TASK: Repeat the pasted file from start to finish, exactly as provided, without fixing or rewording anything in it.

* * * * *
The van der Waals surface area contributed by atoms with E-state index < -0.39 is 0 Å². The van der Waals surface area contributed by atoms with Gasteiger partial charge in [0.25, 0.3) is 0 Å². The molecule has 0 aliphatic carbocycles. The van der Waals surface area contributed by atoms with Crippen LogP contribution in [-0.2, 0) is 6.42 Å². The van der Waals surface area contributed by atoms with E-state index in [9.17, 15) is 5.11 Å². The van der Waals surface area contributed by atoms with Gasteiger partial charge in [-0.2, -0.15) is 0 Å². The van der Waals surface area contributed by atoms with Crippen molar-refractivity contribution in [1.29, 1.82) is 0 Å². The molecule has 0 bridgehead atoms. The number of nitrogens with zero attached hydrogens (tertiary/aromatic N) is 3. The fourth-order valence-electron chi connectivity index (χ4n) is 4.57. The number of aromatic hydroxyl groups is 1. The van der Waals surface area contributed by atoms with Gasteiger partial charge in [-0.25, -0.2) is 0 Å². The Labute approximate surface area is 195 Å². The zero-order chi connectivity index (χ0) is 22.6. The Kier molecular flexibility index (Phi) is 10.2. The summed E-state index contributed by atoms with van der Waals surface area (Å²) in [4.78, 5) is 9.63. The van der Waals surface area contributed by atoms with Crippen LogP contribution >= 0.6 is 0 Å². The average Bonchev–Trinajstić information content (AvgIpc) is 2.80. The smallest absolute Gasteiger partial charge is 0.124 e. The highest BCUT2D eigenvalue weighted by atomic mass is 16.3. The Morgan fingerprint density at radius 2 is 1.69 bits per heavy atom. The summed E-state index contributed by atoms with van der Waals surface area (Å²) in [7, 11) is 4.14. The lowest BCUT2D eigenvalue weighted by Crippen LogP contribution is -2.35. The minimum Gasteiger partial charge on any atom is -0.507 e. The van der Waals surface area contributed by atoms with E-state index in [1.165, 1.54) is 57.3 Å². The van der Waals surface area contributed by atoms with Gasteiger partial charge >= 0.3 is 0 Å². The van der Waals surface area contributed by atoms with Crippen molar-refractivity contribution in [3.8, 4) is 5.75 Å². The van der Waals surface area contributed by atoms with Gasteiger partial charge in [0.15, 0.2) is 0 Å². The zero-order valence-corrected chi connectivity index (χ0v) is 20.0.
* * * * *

The van der Waals surface area contributed by atoms with E-state index < -0.39 is 0 Å². The van der Waals surface area contributed by atoms with Gasteiger partial charge in [0.25, 0.3) is 0 Å². The molecule has 0 aliphatic carbocycles. The van der Waals surface area contributed by atoms with Crippen LogP contribution in [-0.2, 0) is 6.42 Å². The van der Waals surface area contributed by atoms with E-state index in [9.17, 15) is 5.11 Å². The van der Waals surface area contributed by atoms with Gasteiger partial charge in [-0.2, -0.15) is 0 Å². The van der Waals surface area contributed by atoms with Crippen molar-refractivity contribution in [1.29, 1.82) is 0 Å². The molecule has 0 bridgehead atoms. The number of nitrogens with zero attached hydrogens (tertiary/aromatic N) is 3. The fourth-order valence-electron chi connectivity index (χ4n) is 4.57. The number of aromatic hydroxyl groups is 1. The van der Waals surface area contributed by atoms with Gasteiger partial charge in [-0.25, -0.2) is 0 Å². The Labute approximate surface area is 195 Å². The zero-order chi connectivity index (χ0) is 22.6. The Kier molecular flexibility index (Phi) is 10.2. The summed E-state index contributed by atoms with van der Waals surface area (Å²) in [4.78, 5) is 9.63. The van der Waals surface area contributed by atoms with Crippen LogP contribution >= 0.6 is 0 Å². The average Bonchev–Trinajstić information content (AvgIpc) is 2.80. The smallest absolute Gasteiger partial charge is 0.124 e. The highest BCUT2D eigenvalue weighted by atomic mass is 16.3. The Morgan fingerprint density at radius 2 is 1.69 bits per heavy atom. The summed E-state index contributed by atoms with van der Waals surface area (Å²) in [7, 11) is 4.14. The lowest BCUT2D eigenvalue weighted by Crippen LogP contribution is -2.35. The minimum Gasteiger partial charge on any atom is -0.507 e. The van der Waals surface area contributed by atoms with E-state index in [1.165, 1.54) is 57.3 Å². The van der Waals surface area contributed by atoms with Gasteiger partial charge >= 0.3 is 0 Å². The van der Waals surface area contributed by atoms with Crippen molar-refractivity contribution in [3.8, 4) is 5.75 Å². The van der Waals surface area contributed by atoms with Gasteiger partial charge in [0.15, 0.2) is 0 Å². The zero-order valence-corrected chi connectivity index (χ0v) is 20.0.